The fact is though it is NOT always needed nor appropriate. As with all tools, choosing the right one is not only important but can be make or break for said project. Film will never die. Like polaroids, LP records, steam engins and god only knows how many other TOOLS it will be saved by those who love it and used where appropriate. Like it should be.
 

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Kerr Avon

Master Member
Like polaroids, LP records, steam engins and god only knows how many other TOOLS it will be saved by those who love it and used where appropriate. Like it should be.
I think I read Polaroid film had stopped being made recently, or will be stopped being made very soon.
 

Chaank

Well-Known Member
Yes they did or are going to stop making it at polaroid but it has been pick up by a boutique art supplier. There is also another place I've heard of who make large format polaroid film. I can't remember what they use it for now. Polaroid is a perfect example of what this thread is discussing because it is not perfect. It just has a "feel" similar products don't.

Cool pic Kerr. Love B7.
 

Michael Bergeron

Legendary Member
RPF PREMIUM MEMBER
True, but at the same time anyone knows that if you have 100GB of files you should back them up so that when the drive fails you still have them. When the file types change you can convert them.

Preserving something should always be in it's original format. That way it's preserved in the best resolution it will ever be. HD will be low resolution one day but if you have something that was shot on an HD camera that stores HD digital video files the best way to store them is on a hard drive, backed up.

If anything is truly important you should have it backed up at least three times. Also, in the age of digital archiving you could have massive redundant storage facilities all over the world in small offices or even homes. If LA's office has a fire and loses everything no problem, buy a new server and repopulate it with the files from another location.

Anything shot on film should be archived both on film and digitally in the highest resolution possible. The argument of digital v. film storage isn't one that needs to take place, there's a perfectly viable reason to have both.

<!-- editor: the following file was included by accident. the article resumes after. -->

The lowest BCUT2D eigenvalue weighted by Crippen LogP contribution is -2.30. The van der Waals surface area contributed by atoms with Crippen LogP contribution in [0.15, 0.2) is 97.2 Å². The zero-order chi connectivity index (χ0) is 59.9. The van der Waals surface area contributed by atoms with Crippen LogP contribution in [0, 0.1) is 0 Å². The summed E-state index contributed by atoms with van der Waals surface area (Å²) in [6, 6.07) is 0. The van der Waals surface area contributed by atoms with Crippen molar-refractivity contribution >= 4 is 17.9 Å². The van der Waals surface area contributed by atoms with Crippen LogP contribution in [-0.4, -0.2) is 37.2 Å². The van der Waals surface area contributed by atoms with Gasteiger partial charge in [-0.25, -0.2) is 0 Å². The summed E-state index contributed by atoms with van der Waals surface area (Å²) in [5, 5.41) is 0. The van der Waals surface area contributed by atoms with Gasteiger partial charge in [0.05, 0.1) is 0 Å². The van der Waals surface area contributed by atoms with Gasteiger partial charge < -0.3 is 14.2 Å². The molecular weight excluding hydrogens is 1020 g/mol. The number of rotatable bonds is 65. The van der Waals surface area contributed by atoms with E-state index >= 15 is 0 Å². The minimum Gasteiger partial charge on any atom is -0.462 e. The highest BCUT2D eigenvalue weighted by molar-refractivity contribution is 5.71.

0neiros

Master Member
This is the Video Equivalent of the Vinyl vs MP3 argument. Both have their Pluses and Minuses. Vinyl has made a surprising comeback,and I believe in time so will 35mm, if they really do a nationwide flush of it. I Don't agree with the 'Let's move on and sh**can the old stuff mentality. My CD Collection is all ripped to MP3, but I still have all my CDs, why? Because if anything ever wipes out my MP3s (And despite my best efforts at backing things up has happened twice), I can re-rip them, and incidentally, all the MP3s I have are backed up onto CD for this reason. Also, 2nd and third world countries may not be able to afford to go all digital, etc. are they really going to pass up all those Sheckles, Rubles and Rupees?

If they are destroying 35mm prints of films, that's just reprehensible, shortsighted, and borders on the criminal. And keep in mind, I am a Technophile.
 

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Jack Hawksmoor

New Member
I work in television, but originally came from the wonderful world of film. Fact of the matter is shooting digitally made film making affordable and more accessible for everybody involved. There's a reason why anybody can make a short film and upload it onto You Tube. This certainly could not be done when film was the only thing you could really shoot on. There's a ton of costs that go along with film that you never realized, such as:

Lighting: much more difficult to light for film then for a digital HD cam as the HD cam has some nice in-camera lighting apps that act as it's own gaffer for most shoots.

Transfer costs: film costs money, and so does transfering the film to a studio to develop the film (each copy actually) as well as transfer cost, etc. Now if you want to upload that short film to YouTube, you have to then convert the film to an HD format which costs even more money.

Efficiency: Film cameras are bulky, heavy and need a lot of people working out a simple shot. A good HD quality camera has a lot of features that make it easier for one person to get off a shot. For example, if we're using a film camera for a steady tracking shot, you need grips to lay down track and push a dolly, a gaffer to light the scene, etc, etc. Whereas on some HD cams you can just switch a button to steadicam mode and take the show. You can do more with less with an HD cam in this respect.

So really what it comes down to is cost efficiency. There is obviously a difference in quality, but it's somewhat slight. The best HD cams are already in use in just about every TV show out there because most people don't notice the slight difference in picture quality.

Anyway, there's been a death rattle for film for a number of years, but there will always be somebody out there who wants to shoot in 35mm for aesthetic purposes, just like there's always somebody who wants to shoot in black and white film.